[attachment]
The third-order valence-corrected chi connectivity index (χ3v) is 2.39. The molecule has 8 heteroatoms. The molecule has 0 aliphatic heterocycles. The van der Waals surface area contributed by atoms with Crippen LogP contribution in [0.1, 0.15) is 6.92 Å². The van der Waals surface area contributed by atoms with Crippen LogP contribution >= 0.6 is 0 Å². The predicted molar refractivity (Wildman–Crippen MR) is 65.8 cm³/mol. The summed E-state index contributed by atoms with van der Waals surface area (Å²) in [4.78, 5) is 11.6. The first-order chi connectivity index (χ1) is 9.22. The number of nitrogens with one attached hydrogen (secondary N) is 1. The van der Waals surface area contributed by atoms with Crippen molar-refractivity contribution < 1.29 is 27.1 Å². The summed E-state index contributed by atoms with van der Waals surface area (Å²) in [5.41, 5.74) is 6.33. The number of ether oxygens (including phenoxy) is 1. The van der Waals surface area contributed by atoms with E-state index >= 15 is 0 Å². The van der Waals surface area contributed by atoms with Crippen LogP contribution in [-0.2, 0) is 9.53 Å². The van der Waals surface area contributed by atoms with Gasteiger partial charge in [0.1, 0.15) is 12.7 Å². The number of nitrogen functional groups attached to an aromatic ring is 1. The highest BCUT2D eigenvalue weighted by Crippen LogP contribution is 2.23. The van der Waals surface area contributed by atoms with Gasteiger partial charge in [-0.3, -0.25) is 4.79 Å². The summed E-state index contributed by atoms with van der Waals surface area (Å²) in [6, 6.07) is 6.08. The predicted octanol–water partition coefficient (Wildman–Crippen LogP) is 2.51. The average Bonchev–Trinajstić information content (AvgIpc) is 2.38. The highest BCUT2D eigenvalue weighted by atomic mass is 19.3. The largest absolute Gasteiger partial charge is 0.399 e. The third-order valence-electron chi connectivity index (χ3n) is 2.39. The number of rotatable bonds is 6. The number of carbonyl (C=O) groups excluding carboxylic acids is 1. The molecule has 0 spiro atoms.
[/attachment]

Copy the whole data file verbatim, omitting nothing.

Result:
The third-order valence-corrected chi connectivity index (χ3v) is 2.39. The molecule has 8 heteroatoms. The molecule has 0 aliphatic heterocycles. The van der Waals surface area contributed by atoms with Crippen LogP contribution in [0.1, 0.15) is 6.92 Å². The van der Waals surface area contributed by atoms with Crippen LogP contribution >= 0.6 is 0 Å². The predicted molar refractivity (Wildman–Crippen MR) is 65.8 cm³/mol. The summed E-state index contributed by atoms with van der Waals surface area (Å²) in [4.78, 5) is 11.6. The first-order chi connectivity index (χ1) is 9.22. The number of nitrogens with one attached hydrogen (secondary N) is 1. The van der Waals surface area contributed by atoms with Crippen molar-refractivity contribution < 1.29 is 27.1 Å². The summed E-state index contributed by atoms with van der Waals surface area (Å²) in [5.41, 5.74) is 6.33. The number of ether oxygens (including phenoxy) is 1. The van der Waals surface area contributed by atoms with E-state index >= 15 is 0 Å². The van der Waals surface area contributed by atoms with Crippen LogP contribution in [-0.2, 0) is 9.53 Å². The van der Waals surface area contributed by atoms with Gasteiger partial charge in [0.1, 0.15) is 12.7 Å². The number of nitrogen functional groups attached to an aromatic ring is 1. The highest BCUT2D eigenvalue weighted by Crippen LogP contribution is 2.23. The van der Waals surface area contributed by atoms with Gasteiger partial charge in [-0.3, -0.25) is 4.79 Å². The summed E-state index contributed by atoms with van der Waals surface area (Å²) in [6, 6.07) is 6.08. The predicted octanol–water partition coefficient (Wildman–Crippen LogP) is 2.51. The average Bonchev–Trinajstić information content (AvgIpc) is 2.38. The highest BCUT2D eigenvalue weighted by atomic mass is 19.3. The largest absolute Gasteiger partial charge is 0.399 e. The third-order valence-electron chi connectivity index (χ3n) is 2.39. The number of rotatable bonds is 6. The number of carbonyl (C=O) groups excluding carboxylic acids is 1. The molecule has 0 spiro atoms.